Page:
Ben Lyons, a lifelong fan of Holland America Line who has worked both as a writer and a deck officer, recently visited Rotterdam and Rotterdam in Rotterdam. Enjoy part 3!
With the ms Rotterdam being based out of Rotterdam next year, it makes sense if you’re cruising specifically from this port to come and visit the city at least a day early. But, where to say? For any HAL cruiser, there are two obvious answers: either stay on the ss Rotterdam, now a hotel, or stay at the Hotel New York. During my two nights in Rotterdam, I was lucky enough to spend one night in each.
My first night was spent at the Hotel New York. Unabashedly HAL focused and simply oozing HAL history, the building was the former headquarters of Holland America from 1883 to 1977. Eventually refurbished as a hotel since 1993, its distinctive and attractive profile still stands out from the skyline from across the river Maas. That this building has a connection to HAL is plain for all to see: large golden letters spell out HOLLAND AMERIKA LIJN. If you’re embarking a ship the next day it couldn’t be more convenient—the hotel has beautiful views over the river, and the cruise terminal is only 500 feet away.
Having such a longstanding interest in ships, it was hard for me not to love the Hotel New York. Walking into the lobby, I was immediately struck by the numerous Holland America Line posters that graced the walls. Here was a poster advertising the Statendam of 1957, while on another wall hung beautiful images of the 1938 Nieuw Amsterdam. Any hotel where I am reminded of ships the moment I walk in is already a great one, as far as I am concerned.
My room, one of about 25 the hotel had recently refurbished, was both interesting and architecturally interesting. The ceilings were very tall- I estimate at least 13 feet- and large windows had stunning views onto the river. (If only the ms Rotterdam had come in a day early, and I could have woken up to the ship outside my window!) Desks and furniture were made to look like vintage steamer trunks, large ship spotlights hung from the ceiling for lights, and one wall was taken up with an image of happy, waving passengers crowding a ship’s railing. Not only comfortable and spacious, the room was also one of the most unique I’ve ever stayed in.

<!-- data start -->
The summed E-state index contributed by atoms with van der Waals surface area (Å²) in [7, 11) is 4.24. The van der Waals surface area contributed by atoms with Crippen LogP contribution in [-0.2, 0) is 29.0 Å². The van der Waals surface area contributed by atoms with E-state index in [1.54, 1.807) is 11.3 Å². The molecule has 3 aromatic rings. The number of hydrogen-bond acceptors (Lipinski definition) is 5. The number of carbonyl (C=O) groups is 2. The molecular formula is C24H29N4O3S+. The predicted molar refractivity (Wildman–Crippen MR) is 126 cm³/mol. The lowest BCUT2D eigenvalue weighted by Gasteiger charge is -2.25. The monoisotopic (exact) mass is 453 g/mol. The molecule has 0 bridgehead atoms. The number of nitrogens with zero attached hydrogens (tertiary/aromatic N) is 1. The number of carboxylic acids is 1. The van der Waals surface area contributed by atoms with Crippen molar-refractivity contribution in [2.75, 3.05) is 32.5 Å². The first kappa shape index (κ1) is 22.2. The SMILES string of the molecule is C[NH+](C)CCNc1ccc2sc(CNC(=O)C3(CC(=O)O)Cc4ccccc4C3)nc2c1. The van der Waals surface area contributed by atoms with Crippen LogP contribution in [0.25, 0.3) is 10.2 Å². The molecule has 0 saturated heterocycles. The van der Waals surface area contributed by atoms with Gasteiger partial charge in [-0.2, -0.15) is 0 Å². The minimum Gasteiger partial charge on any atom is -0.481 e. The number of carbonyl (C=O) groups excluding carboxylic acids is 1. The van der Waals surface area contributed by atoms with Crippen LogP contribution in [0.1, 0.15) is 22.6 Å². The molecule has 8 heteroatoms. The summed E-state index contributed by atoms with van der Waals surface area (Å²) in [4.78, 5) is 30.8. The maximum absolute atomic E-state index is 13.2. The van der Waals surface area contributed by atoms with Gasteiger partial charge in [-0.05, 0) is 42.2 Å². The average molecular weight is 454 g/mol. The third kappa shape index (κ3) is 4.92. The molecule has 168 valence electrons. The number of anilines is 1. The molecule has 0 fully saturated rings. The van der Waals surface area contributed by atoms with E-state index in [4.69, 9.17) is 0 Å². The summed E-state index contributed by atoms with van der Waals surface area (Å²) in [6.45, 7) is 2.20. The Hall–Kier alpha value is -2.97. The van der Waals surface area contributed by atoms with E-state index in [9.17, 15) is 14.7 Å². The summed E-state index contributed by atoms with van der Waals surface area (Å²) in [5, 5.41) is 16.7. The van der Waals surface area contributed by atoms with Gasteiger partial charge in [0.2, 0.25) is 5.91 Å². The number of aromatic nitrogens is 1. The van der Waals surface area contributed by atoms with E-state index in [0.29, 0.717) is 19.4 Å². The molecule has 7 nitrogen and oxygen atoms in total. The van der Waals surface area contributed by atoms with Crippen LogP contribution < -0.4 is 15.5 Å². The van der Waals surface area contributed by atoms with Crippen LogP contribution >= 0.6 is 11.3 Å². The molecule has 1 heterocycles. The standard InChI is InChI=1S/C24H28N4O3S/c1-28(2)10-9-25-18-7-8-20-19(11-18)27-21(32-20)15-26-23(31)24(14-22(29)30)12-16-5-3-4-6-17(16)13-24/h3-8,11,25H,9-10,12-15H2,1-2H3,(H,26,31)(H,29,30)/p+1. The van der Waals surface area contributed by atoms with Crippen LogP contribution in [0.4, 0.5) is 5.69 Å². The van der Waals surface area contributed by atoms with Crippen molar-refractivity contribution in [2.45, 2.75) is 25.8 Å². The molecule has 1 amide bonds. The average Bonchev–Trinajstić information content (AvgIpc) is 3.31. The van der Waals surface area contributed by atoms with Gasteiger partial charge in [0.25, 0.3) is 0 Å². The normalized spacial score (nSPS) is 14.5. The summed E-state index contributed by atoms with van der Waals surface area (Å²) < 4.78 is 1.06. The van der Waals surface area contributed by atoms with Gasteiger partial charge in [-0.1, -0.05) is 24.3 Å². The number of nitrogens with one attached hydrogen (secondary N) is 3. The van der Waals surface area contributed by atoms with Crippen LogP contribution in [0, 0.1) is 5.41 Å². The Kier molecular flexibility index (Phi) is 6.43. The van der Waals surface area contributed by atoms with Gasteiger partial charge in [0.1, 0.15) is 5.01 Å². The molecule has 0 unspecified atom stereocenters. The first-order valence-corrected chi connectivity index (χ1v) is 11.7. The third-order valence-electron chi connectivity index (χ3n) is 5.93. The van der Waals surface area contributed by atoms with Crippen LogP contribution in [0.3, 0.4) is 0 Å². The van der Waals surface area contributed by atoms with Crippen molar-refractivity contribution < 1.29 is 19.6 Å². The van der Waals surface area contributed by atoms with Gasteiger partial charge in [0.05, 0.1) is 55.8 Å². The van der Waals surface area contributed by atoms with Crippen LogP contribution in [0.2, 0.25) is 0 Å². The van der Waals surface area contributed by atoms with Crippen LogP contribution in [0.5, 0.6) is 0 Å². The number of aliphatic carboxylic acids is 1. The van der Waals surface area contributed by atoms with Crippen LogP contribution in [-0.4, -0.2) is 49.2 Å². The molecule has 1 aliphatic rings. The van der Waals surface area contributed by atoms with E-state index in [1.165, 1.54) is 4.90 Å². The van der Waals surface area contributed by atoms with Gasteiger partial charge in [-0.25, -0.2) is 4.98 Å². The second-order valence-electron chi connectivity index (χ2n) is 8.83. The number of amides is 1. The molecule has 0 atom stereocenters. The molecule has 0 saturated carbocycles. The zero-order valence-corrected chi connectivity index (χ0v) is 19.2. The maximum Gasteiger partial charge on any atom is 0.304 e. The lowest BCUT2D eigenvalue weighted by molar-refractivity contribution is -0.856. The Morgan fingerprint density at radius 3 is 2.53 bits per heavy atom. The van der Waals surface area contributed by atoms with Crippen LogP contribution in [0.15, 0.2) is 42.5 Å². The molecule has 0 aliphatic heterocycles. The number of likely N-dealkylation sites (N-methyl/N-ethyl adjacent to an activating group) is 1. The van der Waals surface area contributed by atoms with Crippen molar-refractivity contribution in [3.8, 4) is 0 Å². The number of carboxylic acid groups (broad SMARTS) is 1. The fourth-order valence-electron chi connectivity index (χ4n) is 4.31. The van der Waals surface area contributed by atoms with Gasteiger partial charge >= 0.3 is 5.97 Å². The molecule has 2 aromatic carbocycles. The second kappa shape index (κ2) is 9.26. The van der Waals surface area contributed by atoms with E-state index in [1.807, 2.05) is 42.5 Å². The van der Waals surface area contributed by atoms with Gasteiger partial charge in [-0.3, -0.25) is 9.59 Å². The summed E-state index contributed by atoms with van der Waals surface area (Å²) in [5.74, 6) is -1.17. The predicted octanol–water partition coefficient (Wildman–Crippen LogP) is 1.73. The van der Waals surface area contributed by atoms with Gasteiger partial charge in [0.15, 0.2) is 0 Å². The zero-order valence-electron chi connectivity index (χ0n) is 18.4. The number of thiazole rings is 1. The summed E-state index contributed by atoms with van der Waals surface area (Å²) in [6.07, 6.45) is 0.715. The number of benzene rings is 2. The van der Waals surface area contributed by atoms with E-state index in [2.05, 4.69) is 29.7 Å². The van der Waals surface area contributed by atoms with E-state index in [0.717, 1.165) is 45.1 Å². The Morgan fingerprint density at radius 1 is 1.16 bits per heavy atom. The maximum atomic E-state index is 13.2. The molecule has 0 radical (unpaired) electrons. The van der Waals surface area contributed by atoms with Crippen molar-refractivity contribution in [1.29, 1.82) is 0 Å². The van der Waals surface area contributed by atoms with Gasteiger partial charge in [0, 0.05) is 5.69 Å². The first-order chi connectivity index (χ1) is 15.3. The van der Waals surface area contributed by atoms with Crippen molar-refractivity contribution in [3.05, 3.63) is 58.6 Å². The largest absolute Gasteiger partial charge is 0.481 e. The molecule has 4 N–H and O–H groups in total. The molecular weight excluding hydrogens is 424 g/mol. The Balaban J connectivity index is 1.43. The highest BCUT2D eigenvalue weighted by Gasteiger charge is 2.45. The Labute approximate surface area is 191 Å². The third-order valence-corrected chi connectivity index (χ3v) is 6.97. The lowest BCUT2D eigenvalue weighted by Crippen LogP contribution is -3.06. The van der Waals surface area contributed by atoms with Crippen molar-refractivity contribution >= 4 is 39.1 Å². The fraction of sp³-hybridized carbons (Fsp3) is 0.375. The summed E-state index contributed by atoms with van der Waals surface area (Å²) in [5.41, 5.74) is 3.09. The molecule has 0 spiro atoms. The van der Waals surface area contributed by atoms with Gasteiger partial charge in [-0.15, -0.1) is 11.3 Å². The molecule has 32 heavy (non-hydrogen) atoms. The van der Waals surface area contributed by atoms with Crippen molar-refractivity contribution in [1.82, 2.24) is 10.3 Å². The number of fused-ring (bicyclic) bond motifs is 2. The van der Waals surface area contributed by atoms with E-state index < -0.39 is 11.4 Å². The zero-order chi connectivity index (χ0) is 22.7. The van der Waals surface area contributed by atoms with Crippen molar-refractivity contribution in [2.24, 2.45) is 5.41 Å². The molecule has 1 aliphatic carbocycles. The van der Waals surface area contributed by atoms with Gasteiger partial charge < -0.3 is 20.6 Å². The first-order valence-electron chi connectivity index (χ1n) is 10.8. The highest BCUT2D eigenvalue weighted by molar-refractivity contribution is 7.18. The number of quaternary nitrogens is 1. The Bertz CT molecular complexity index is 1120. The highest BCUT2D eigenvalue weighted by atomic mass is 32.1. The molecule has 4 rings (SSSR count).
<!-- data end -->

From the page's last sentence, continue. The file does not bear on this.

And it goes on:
Right off the lobby is a large restaurant and bar, which is popular well into the night with both hotel guests and locals. Of course, many come for the food, but I was most taken with two large models of the ss Nieuw Amsterdam! (Following a similar theme, anytime I’m in a bar and there are large ship models next to me, it has to be pretty great…)
Walking around the rest of the hotel, I stumbled across other HAL memorabilia and artifacts—old deck plans were framed and hung on the walls, there were stained glass panels depicting the HAL flag and a HAL funnel, and a large wall in a private function room was taken up with a chart showing routes across the North Atlantic.
Perhaps the best was saved for last, when I was shown a few of the suites. Two rooms are the former boardrooms of the company, and with their rich wood paneling and fireplace, they look just like you’d expect a boardroom to look. Two other suites were located at the very top of the hotel, in the two towers crowning the building. Each room had a spiral staircase leading to a small room at the top of the tower, complete with a small sitting area and desk, and an opening to a small balcony with commanding views over the river and the city. It would be hard to top any of these rooms for history or style.
I left the Hotel New York quite reluctantly. It was definitely a gem—a colorful, unique hotel that celebrates nostalgia and tradition while still managing to be hip and relevant. Still, from the tower of the hotel, I had gotten a good view downriver… and spotted one of my all time favorite ships, the ss Rotterdam. That was inducement enough—it was time to step aboard for my first visit in ten years…